Duke University Junior Tom Shelbourn got his own version of culture shock when he took the Sounds of the South English class last semester.
He is from England, and when he attended a performance of the Fisk Jubilee Singers and listened to them sing "Swing Low, Sweet Chariot," he knew he'd heard the song before. But not like that.
"It's actually a chant that you will hear at every international rugby game," he said. "You will hear that song often louder than the national anthem at times."
Turns out some English school boys started singing it at a rugby game after hearing it during chapel services. The song stuck and became canon.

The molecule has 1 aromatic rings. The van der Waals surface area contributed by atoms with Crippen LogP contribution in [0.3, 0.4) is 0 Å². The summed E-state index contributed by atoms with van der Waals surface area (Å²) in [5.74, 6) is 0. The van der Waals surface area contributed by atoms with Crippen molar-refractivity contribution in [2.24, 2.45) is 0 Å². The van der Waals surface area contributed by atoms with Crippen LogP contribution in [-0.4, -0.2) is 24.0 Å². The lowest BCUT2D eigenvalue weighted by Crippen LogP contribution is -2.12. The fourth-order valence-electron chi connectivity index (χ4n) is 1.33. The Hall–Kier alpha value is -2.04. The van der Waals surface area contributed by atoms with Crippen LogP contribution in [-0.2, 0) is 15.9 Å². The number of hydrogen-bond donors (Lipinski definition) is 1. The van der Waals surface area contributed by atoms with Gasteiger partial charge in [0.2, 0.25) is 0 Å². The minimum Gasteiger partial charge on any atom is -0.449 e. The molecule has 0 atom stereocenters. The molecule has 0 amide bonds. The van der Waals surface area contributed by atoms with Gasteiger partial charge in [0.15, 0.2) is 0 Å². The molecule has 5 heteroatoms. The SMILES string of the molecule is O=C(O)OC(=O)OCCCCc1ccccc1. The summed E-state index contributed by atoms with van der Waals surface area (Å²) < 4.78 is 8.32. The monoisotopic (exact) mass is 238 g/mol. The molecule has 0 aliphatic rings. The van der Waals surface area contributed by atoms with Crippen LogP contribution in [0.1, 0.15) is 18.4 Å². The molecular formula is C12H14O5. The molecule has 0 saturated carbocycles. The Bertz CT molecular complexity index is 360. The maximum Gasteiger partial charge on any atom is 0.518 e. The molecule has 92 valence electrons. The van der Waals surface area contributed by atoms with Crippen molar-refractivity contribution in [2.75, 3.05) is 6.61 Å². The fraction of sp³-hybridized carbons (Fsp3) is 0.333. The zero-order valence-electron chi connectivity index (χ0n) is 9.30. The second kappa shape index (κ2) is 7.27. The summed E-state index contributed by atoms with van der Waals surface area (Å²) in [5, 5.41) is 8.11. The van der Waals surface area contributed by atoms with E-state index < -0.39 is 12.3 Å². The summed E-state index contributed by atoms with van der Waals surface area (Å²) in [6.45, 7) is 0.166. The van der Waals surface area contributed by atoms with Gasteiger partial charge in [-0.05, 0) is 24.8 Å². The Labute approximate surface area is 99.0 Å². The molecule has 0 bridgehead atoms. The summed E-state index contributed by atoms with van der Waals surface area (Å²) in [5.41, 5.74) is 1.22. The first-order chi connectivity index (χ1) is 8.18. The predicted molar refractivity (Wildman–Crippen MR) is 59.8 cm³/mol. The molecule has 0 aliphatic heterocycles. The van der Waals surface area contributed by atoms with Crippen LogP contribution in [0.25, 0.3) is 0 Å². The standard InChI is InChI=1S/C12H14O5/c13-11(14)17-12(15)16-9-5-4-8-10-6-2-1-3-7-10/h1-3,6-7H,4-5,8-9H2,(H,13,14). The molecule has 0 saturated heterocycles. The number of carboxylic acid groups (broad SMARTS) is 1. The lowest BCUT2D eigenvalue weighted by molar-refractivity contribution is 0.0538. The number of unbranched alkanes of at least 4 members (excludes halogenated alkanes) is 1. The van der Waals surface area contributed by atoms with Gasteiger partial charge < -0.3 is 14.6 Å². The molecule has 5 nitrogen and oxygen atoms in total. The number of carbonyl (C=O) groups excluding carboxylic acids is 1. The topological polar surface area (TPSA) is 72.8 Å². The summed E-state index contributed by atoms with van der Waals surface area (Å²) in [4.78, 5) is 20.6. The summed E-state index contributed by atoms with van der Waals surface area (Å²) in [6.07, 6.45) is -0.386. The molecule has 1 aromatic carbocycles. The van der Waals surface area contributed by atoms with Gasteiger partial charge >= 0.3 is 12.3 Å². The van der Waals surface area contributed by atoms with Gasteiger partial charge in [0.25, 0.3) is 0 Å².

Shelbourn chose both the song and the rugby chant as sounds that he included in a new project, a sonic dictionary developed by English Graduate Student Mary Caton Lingold.
Lingold teaches the Sounds of the South class. As part of the class, she had her students collect sounds that were typical of the south. Those sounds became part of an online exhibit, but they were also added to the sonic dictionary.
She came up with the sonic dictionary during a class a few semesters back. She was trying to find a music reference to send her students to.
"This idea came about when I was teaching a course on music genres and working with students who were non-specialists in music to describe the sounds of musical instruments and distinguish particular genres," she said. "We found this could be challenging because there's not any reference sources that students can turn to..."